Those GOTV Facebook messages campaigns want you to send to your friends? They actually help increase turnout, according to a new study in the journal Nature.
A randomized, controlled study of approximately 61 million Facebook users found political mobilization messages, posted during the 2010 U.S. Congressional races, encouraged voting, information-seeking and self-expression. Those effects extended to friends and friends-of-friends, among those who received the messages.
The informational message contained a link to the nearest polling place, while the social message also included photos of the user’s friends who already reported voting. Users could indicate they voted by pressing the “I Voted” button in the center of the message. A tally of reported voters was kept at the top, right corner of the message.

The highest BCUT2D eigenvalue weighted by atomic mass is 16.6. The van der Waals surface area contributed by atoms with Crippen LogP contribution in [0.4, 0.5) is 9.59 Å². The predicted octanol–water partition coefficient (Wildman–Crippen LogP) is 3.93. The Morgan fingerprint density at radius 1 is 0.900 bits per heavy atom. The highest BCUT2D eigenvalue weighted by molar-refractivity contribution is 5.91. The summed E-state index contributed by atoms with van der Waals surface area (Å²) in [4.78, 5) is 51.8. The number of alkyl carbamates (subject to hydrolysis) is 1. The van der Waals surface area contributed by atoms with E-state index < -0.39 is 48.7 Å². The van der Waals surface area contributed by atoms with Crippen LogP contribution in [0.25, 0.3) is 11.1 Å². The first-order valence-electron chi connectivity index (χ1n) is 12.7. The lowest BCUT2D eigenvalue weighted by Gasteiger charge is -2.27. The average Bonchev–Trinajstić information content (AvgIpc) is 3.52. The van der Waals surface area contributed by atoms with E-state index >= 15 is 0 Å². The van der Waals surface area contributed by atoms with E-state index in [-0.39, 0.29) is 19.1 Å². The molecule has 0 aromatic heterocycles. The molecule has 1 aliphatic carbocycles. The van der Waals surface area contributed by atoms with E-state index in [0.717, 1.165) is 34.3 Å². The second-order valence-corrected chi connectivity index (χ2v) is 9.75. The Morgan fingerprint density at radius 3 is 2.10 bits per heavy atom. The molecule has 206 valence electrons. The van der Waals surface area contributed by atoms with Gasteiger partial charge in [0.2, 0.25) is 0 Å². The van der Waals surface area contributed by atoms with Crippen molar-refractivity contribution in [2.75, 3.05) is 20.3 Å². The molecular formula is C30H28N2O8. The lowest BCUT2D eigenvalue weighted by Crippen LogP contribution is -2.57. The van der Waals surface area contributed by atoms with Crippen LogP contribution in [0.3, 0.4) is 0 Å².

Overall, the messages resulted in 340,000 additional voters, according to the research.
“The effect of social transmission on real-world voting was greater than the direct effect of the messages themselves, and nearly all the transmission occurred between ‘close friends’ who were more likely to have a face-to-face relationship,” reported Nature. “These results suggest that strong ties are instrumental for spreading both online and real-world behavior in human social networks.”
Of the Facebook users tested, 98 percent received social messages on their News Feeds and half of the remainder informational messages. The control group was kept to a mere 600,000 users because Facebook wanted all users participating in the election.Follow @DaveNyczepir